If you are interested in practicing this technique on a few moderately difficult problems after reading this, go to the Geometer Problems Page.

Inscribe a circle in each of the three new triangles and connect the center of that circle to the opposite vertex of the original ΔABC. These three lines seem to meet at a point. Do they in fact meet there? If so, is it a known point? Can we prove it?

It's probably a good idea to draw this example yourself in
Geometer, but if you are lazy, you can download the file `Problem.T`. After drawing or
downloading the example, move the vertices A, B, and C and note
that the three lines from A, B, and C to the centers of the
opposite inscribed circles seem to meet at a point.

Even if you drew the figure yourself, to follow along it's
probably better to download the `Problem.T` file above so
that the labels, et cetera, will agree with the text below.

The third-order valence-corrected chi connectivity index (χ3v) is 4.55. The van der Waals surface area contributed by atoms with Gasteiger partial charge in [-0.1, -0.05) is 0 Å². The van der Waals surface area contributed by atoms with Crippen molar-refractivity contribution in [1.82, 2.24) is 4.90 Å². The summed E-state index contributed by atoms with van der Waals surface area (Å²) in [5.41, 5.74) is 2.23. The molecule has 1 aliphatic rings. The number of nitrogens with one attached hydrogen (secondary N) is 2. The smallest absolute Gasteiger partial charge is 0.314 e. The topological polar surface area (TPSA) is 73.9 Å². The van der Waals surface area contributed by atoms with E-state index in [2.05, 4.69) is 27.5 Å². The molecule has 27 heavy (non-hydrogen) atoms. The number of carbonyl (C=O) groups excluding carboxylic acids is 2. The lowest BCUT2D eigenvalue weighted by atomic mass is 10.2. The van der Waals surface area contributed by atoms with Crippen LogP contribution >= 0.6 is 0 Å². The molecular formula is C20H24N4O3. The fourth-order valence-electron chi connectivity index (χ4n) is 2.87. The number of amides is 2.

Here is the diagram you should see:

This is file: I:\html\geometer\Test\relations.txt Concurrent lines: (AA'') (CC'') (BB'') Concurrent lines: (BC) (AC) (l9) (CC'') Concurrent lines: (AB) (AC) (l7) (AA'') Concurrent lines: (AB) (BC) (l8) (BB'') Equal angles: (B A C) (A B v4) (A C v5) (C v6 B) (C v6 v4) (B v6 v5) (v4 v6 v5)...together with lots of other stuff. What's important is the fist line that indicates that, at least to the accuracy of the computer, the lines AA'', BB'' and CC'' seem to meet at a point in every configuration of the diagram that appeared while you moved the vertices A, B, and C. This is pretty good evidence that the lines are, in fact, concurrent.

**Note:** The way to scroll in the Relations window is to
click in it with the mouse and use the up-arrow and down-arrow
keys.

If you know anything about triangle centers (like the incenter,
circumcenter, orthocenter, centroid, et cetera), this point looks